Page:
Within the last few years, the full scale of the addition to prescription pain killers has burst into public consciousness and it is being referred to as an epidemic. Anna Lembke, a psychiatrist focused on addiction care and author of the book Drug Dealer, MD, agrees that “the commonly cited causes of the epidemic — doctors hoping to treat previously untreated pain conditions, pain patients demanding better treatments, and big pharma pushing opioids on the market — contributed to the vast overprescription of opioids. That let the pills flow not just to patients’ hands but to their family, their friends, and the black market.”
But in the above interview, Lembke argues that there are even more deep-rooted causes for the problem that get far less attention but need to be addressed.
One of the secrets of medicine — secret even to doctors — is that you can’t just stop opioids or quickly go down and the [patient] will be fine. You can’t do that. They’ll go through terrible, excruciating withdrawal.
I say it’s absolutely true that if you were to get opioids for your pain, it would be like a magical cure for about a month or maybe two.
But after a while, there’s a very high likelihood that they would stop working. And then you would have two problems: You would have your pain, and you would be dependent on this drug and experience painful withdrawal if you try to get off [opioids].
What I think is really important to remind people is that if opioids worked long-term, I would have no problem with patients taking them. The fundamental issue is that they stop working and then you have an additional problem.
She says that while part of the problem is that doctors feel pressured to make patients feel better and do so quickly and opiods can do the trick, another facet is that people are not accepting the limits of their bodies as they get older and think that medication can be used to avoid any lifestyle changes.
So, for example, this is a clinical scenario that happens to me all the time: I have a patient that I’m prescribing an opioid. Then they come in and tell me that they ran out three days early. And I tell them, “You can’t do that. You have to take it as prescribed.” And they tell me, “Well, I was doing yard work, and I had to cut down all these trees, I was chopping wood, and my pain was horrible. So I had to take more.”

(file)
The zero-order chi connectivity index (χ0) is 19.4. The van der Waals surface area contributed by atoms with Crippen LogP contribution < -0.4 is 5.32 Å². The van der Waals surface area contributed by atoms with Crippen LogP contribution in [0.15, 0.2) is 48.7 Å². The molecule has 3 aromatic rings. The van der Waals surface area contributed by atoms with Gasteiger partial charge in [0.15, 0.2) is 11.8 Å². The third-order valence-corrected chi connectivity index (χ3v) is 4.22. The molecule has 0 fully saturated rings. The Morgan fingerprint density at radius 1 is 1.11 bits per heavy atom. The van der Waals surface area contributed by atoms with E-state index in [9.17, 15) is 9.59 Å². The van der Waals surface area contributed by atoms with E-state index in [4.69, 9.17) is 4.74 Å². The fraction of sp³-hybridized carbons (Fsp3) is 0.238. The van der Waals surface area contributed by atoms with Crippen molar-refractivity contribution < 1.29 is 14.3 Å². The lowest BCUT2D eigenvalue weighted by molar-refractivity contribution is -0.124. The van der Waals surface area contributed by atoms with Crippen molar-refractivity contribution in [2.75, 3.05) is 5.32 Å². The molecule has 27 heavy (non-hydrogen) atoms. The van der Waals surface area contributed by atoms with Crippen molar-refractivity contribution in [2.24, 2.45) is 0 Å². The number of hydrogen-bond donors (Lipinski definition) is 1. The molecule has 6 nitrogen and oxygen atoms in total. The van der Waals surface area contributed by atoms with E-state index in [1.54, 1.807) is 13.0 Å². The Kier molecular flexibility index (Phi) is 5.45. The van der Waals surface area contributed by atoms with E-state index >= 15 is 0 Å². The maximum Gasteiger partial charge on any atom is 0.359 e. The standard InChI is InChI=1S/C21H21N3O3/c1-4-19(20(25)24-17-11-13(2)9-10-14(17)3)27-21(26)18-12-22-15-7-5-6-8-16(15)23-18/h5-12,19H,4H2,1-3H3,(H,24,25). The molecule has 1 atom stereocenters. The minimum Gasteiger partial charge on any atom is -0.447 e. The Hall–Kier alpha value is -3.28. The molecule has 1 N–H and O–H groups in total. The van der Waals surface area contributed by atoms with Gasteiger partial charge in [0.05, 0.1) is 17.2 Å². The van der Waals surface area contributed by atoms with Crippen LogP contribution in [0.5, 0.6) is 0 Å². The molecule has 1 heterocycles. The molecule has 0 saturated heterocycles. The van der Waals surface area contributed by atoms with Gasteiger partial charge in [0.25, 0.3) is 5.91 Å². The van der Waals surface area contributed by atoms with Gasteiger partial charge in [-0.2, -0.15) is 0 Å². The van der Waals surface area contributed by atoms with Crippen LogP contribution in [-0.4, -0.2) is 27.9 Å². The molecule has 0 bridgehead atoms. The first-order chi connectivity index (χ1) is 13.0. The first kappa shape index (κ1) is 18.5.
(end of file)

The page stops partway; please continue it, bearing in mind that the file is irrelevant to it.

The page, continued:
And then I have to find a way to say to the patient, that’s not okay. You can’t use the pill to compensate for what your body can’t do anymore.
If you take additional opioids, you can’t hear the signals from your body about what you shouldn’t be doing, and then maybe you’re going to do some long-term damage above what’s already been done.
But even more importantly, you can’t use the pills to extend your limits. You have to accept that there’s some things you just won’t be able to do anymore.
People are very resistant to that idea. I think that speaks to some of the core hope for at least Americans that they should really be able to keep doing what they were doing in their 20s, and that somehow a doctor should be able to fix them and make that happen, instead of accepting that maybe that’s something they just can’t do anymore.
I can imagine that it would be hard for a doctor to deny a patient’s request for relief for genuine pain and essentially tell them to suck it up and learn to live with it. In the current state of medicine in the US where people have been led to think that medication can solve so many problems and doctors are essentially competing with each other, if one refuses a patient’s request to increase the supply, she may lose that patient to another doctor who may not be able to resist the patient’s pleas for immediate pain relief. And if they can’t get a doctor to prescribe for them, as I wrote about the other prescription drug epidemic for Adderall, savvy people still find it quite easy in the US to get prescription drugs that are legal but addictive.
As an older man myself, I know how tempting it is to deny that one’s body is not what it used to be and as one ages to try to hold back the tide, to think that if one could still do the things one could do while younger, then one must still be young. But I am also very averse to taking medications (even over-the-counter ones like aspirin) and so I let pain and tiredness serve as the signals that my body is sending me that I am pushing myself too far and need to slow things down.
Of course, it perhaps helps that I am a lazy person and don’t need an excuse to take things easy.